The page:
Analysis of the erythropoietin receptor gene in patients with myeloproliferative and myelodysplastic syndromes

Moshe Mittelman*, Joseph Gardyn, Miri Carmel, Hanna Malovani, Yigal Barak, Uri Nir

*Corresponding author for this work

Research output: Contribution to journalArticlepeer-review


The human erythropoietin receptor (EpoR) gene has been cloned and characterized. Very few EpoR genetic abnormalities have been reported so far. Polycythemia vera (PV) is characterized by low/normal serum erythropoietin (Epo) levels with proposed Epo hypersensitivity. Myelodysplastic syndromes (MDS) are characterized by refractory anemia with variable serum Epo levels. Several reports have suggested EpoR abnormalities in both types of stem cell disorders. We analyzed DNA obtained from peripheral blood mononuclear cells of seven healthy controls, 20 patients with myeloproliferative disorders (MPD, 11 patients with PV, five agnogenic myeloid metaplasia with myelofibrosis, four essential thrombocytosis) and eight patients with refractory anemia with ringed sideroblasts (RARS), an MDS variant. The DNA was digested with four restriction enzymes (BamHI, Bgl II, Sacl and HindIII), followed by Southern blot, using a 32P radiolabeled probe, containing 1.5 kb of the human EpoR cDNA. All 20 MPD patients and seven out of the eight MDS patients demonstrated a restriction pattern which was identical to the seven normal controls, as well as to the erythroid cell line K562, and also consistent with the expected restriction map, for all four enzymes tested. One RARS patient had a normal pattern with three enzymes but a different one with HindIII. The HindIII 12 kb large band was replaced by a faint 12 kb band and a new (about 9 kb) band appeared. The EpoR restriction map and the normal pattern obtained with the other three enzymes suggest that this patient has a 3 kb upstream deletion in one allelic EpoR gene. The same molecular pattern was detected in the patient's sister, who suffers from anemia with mild bone marrow (BM) dyserythropoiesis and plasmacytosis. Northern blot analysis showed that the patient's BM RNA carried normal EpoR message. This familial pattern may represent polymorphism. However, the patient's very high serum Epo level, her resistance to treatment with recombinant Epo, and the abnormally low growth rate of in vitro erythroid cultures, suggesting poor response to Epo in this MDS patient as well as the hematological abnormalities in her sister, support the speculation that the different EpoR gene might serve as a genetic predisposing marker and potentially could be involved (probably via post-transcriptional mechanisms and by an interaction with other factors or cytokines) in the pathogenesis. Our data suggest that the EpoR is intact in MPD and in most patients with RARS. One RARS patient had a familial different genetic structure, which could represent polymorphism. However, we can speculate also that it might be involved in the pathogenesis of the disease.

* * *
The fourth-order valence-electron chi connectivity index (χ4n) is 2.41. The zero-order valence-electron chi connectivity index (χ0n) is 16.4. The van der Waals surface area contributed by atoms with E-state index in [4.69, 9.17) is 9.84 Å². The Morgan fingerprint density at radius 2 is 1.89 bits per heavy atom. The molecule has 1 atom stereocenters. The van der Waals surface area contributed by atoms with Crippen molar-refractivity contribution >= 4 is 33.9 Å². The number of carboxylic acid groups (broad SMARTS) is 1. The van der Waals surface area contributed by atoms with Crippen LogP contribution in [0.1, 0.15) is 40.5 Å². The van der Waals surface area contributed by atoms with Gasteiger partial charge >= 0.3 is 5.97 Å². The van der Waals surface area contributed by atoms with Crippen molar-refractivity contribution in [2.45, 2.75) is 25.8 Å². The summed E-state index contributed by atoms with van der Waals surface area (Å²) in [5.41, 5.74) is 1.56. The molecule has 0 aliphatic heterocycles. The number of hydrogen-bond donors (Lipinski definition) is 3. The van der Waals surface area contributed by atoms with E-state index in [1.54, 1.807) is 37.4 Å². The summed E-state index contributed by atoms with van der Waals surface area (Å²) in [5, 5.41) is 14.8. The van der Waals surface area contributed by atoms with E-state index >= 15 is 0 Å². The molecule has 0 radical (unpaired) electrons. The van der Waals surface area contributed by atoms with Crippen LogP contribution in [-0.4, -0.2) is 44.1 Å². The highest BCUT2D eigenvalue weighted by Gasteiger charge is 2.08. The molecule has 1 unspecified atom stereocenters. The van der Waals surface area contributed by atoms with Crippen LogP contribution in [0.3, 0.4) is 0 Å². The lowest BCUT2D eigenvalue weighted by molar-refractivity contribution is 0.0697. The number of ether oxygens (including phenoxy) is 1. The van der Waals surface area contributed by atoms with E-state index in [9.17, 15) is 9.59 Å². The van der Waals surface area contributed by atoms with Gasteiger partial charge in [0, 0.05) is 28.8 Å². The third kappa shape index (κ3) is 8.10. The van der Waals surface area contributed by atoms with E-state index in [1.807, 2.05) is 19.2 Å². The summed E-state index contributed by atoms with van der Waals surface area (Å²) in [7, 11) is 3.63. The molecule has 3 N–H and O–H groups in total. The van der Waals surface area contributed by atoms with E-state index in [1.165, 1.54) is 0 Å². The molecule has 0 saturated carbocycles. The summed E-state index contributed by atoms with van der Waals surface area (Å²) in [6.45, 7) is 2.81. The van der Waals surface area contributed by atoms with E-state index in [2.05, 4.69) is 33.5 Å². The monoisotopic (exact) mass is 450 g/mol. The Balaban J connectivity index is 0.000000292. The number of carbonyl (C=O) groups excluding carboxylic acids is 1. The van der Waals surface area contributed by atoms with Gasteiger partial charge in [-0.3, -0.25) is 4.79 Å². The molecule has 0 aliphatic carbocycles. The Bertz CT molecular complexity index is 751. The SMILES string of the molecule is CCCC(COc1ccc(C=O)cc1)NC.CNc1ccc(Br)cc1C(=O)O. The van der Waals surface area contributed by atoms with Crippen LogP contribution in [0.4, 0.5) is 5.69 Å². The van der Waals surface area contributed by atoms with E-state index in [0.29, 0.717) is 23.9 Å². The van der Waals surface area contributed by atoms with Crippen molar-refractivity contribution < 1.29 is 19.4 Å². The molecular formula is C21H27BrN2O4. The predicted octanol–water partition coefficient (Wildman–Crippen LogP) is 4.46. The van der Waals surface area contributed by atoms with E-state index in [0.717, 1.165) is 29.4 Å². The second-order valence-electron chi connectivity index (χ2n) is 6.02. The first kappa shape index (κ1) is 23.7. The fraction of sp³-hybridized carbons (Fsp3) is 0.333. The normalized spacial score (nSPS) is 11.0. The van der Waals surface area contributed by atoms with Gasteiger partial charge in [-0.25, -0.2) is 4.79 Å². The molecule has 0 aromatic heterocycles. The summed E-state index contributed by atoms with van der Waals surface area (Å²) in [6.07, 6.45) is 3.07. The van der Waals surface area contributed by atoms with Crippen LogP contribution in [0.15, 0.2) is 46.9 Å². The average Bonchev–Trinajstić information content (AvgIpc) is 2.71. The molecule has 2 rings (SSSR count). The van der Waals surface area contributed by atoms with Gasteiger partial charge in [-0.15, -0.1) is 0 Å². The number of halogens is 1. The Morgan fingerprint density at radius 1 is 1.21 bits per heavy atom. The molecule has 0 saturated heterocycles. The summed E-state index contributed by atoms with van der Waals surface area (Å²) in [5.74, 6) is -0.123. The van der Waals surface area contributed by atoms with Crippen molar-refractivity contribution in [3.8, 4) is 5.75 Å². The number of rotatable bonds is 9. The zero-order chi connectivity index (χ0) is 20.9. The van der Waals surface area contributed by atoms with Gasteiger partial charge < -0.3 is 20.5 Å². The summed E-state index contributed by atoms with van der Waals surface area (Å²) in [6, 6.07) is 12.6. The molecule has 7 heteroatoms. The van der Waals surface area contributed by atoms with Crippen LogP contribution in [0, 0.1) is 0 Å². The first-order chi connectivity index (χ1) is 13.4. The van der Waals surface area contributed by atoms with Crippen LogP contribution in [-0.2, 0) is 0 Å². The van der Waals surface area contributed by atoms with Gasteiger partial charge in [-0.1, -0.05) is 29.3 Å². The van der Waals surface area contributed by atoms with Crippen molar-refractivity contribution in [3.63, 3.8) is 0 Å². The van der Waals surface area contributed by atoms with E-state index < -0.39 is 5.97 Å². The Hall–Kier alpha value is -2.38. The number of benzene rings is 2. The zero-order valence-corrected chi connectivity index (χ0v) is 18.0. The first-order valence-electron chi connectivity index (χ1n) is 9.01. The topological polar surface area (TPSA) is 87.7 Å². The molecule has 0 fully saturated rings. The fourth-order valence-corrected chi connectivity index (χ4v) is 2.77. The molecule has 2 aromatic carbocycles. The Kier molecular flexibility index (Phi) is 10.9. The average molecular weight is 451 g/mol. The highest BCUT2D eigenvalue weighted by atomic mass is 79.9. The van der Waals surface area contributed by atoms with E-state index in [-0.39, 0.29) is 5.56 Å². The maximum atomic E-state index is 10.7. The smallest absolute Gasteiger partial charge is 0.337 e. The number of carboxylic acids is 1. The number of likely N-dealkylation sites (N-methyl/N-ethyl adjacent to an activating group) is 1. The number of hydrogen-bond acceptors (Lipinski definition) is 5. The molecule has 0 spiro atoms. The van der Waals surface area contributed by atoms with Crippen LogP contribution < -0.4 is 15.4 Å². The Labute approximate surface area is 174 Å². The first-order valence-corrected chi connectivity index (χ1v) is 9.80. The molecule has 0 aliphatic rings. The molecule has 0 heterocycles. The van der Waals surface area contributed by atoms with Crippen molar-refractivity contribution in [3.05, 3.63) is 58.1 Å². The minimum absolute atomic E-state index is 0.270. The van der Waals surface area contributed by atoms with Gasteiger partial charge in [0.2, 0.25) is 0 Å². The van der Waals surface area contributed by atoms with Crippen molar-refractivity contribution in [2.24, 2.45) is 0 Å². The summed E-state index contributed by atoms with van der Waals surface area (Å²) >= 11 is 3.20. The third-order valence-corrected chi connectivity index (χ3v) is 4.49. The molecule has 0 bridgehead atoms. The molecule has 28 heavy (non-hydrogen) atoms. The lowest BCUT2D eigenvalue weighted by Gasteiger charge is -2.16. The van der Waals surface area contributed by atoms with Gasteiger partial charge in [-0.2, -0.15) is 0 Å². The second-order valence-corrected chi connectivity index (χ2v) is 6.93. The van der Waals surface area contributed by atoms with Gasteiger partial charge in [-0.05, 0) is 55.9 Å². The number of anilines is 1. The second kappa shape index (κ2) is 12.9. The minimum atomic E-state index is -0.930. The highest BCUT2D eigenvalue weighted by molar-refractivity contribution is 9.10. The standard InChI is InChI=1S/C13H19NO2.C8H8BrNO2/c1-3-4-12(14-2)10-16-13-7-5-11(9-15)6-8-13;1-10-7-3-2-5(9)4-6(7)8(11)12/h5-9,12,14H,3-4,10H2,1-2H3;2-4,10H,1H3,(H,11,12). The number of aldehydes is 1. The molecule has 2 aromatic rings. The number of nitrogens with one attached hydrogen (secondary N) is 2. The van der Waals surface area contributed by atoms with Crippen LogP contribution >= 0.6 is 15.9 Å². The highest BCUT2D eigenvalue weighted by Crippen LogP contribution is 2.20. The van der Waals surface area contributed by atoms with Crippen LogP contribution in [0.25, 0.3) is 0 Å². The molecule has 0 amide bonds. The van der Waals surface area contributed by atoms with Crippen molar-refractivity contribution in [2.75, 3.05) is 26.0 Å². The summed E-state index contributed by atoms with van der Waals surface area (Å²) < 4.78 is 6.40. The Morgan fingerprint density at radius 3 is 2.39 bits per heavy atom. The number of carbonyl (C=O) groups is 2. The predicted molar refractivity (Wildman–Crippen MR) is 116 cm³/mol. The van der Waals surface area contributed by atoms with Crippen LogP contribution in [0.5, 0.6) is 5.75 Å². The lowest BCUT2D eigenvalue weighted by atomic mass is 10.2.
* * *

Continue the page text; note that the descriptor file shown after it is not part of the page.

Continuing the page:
Original languageEnglish
Pages (from-to)459-466
Number of pages8
JournalLeukemia Research
Issue number6
StatePublished - Jun 1996


  • Erythropoietin
  • Erythropoietin receptor gene


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